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In the six years Kyle Burke has worked at Video Games Etc!, he's seen three new formats of movies on store shelves.

"Even since I've been here, DVDs have gone to Blu-ray, which has gone to 4k Blu-rays," said Burke, the store's community relations director. "There are video game consoles and product lines that we carried when we started that we now don't. But you have to evolve to stay relevant." 

Video Games Etc! was founded in 1993, when the company's first store opened in Dubuque. While video game and movie resale shops have been struggling with competition from online sales and the digital market, Burke said the local chain continues to expand. 

Video Games Etc. 1995

A young customer plays Super Nintendo in 1995 at one of the first Video Games Etc! locations.

"Physical copies are obviously kind of going by the wayside and sales are going to digital," he said. "But we really have a strong customer base that collects and wants to see it on their shelf — that prefers a physical copy. I thought digital would affect us a lot more, but we still find ways to be competitive in digital sales." 

The company, which celebrated its 25th anniversary last year and now operates seven locations, started out during the "end of the rental era," Burke said.

"People were starting to get into pre-sale and buy-sell-trade," he said. "At the time, it seemed to be kind of pawn shops and just us dealing with that stuff." 

First called The Video Adventure, the Davenport location, at 902 W. Kimberly Road, was one of the first stores. Owner Chris Wagner said he joined the company in 1995. 

"As soon as I started working there, I started doing some print advertising, bought some window letters, ordered a banner for outside of the building and got some red, white and blue tassel banners from my mom and brother's convenience store," Wagner said. "Basically, a lot of stuff I learned working for my brother, Bob, at the convenience store. Also (owner Mike Schad) and I worked very well together and business picked up immediately."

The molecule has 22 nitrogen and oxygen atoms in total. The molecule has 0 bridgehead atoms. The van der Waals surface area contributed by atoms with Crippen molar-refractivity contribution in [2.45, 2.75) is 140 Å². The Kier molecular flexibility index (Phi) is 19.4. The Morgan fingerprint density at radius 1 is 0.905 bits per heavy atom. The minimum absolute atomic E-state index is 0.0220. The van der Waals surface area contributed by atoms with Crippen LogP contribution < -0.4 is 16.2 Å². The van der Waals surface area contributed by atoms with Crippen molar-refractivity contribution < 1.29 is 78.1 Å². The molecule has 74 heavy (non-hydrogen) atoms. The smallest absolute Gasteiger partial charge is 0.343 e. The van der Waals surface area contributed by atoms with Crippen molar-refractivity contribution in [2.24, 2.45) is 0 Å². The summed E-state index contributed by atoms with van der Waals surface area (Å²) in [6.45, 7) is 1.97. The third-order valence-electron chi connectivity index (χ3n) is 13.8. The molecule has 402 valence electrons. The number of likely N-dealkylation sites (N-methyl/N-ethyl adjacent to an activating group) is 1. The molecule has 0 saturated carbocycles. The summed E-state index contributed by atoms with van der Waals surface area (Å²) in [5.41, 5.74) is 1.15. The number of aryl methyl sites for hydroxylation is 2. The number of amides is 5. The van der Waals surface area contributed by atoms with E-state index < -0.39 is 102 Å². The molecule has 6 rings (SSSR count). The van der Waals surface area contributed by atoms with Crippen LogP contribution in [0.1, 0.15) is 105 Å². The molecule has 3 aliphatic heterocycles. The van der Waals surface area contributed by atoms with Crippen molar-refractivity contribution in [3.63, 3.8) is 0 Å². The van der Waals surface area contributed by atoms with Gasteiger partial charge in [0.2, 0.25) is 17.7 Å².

Video Games Etc. 1995 storefront

The storefront of one of the first Video Games Etc! locations in 1995. 

In 1997, the owners chose to rename the company Video Games Etc! to "let people know what we are all about at a time when video games were not mainstream like today," Wagner said. Most of the displays at the time, he added, were homemade or hand-me-downs. 

Burke said customers still remember the old radio ads featuring the tagline, "Just a game? I don't think so." 

"For a small budget, that was very lasting. People shout it at events and stuff still," Burke said. 

As Super Nintendo and Sega consoles made way for PlayStation and Xbox, the business continued to grow, Buke said. It eventually added locations in Moline, Cedar Rapids, Coralville, and three years ago in Cedar Falls.

"That's the baby right now, right near the campus of the University of Iowa," he said. "And it's really coming into their own. As being one of our newest stores, it's beautiful. We're always upgrading and reinvesting into all of our stores, but it's a fantastic store." 

As more games are purchased digitally and used movies are easily found on Amazon, Burke said the company has gotten creative to stay relevant. 

Most recently, Video Games Etc! entered into a partnership with Lego, he said, and will now sell new Lego sets and pre-used Lego products in bulk — possibly filling a small gap in the market left behind by Toys R Us and other big box stores.

"I got to be a part of the first Lego trade we did," Burke said. "A guy came in with a huge tote and we combed through them, sorted them out and weighed them. He left with about $90, giving us 12 pounds of Lego or something." 

Video Games Etc. Lego sales

Video Games Etc., with seven locations across the Quad-Cities and eastern Iowa region, is now reselling Lego products and new Lego sets.

The store also sells to local libraries and hospitals, he said, filling the video game catalogs at the Moline Public Library, LeClaire Community Library and others. 

As some national big box chains close stores, Burke said Video Games Etc! continues to pride itself on a family atmosphere and customer service.

"I think one reason people got away from some of the more big box warehouse model is because you couldn't find a person. A lot of our customer base likes to talk it through before making the purchase," he said. "I think it's the personal touch. We go out of our way to learn our customers' names and build up some rapport. I think that's kind of been lost in the customer experience at some places." 

He also believes community partnerships have helped the company grow over the years. Video Games Etc! has partnered with the Quad-Cities River Bandits and other organizations for events and promotions.

Most recently, he said the company has partnered with Paradigm, the new virtual reality esports gaming arena in downtown Davenport. 

"You're never going to affect the market share of the big guys unless you grow together and work as a team," he said. "Small business have got to work together. And I think that's been really effective." 

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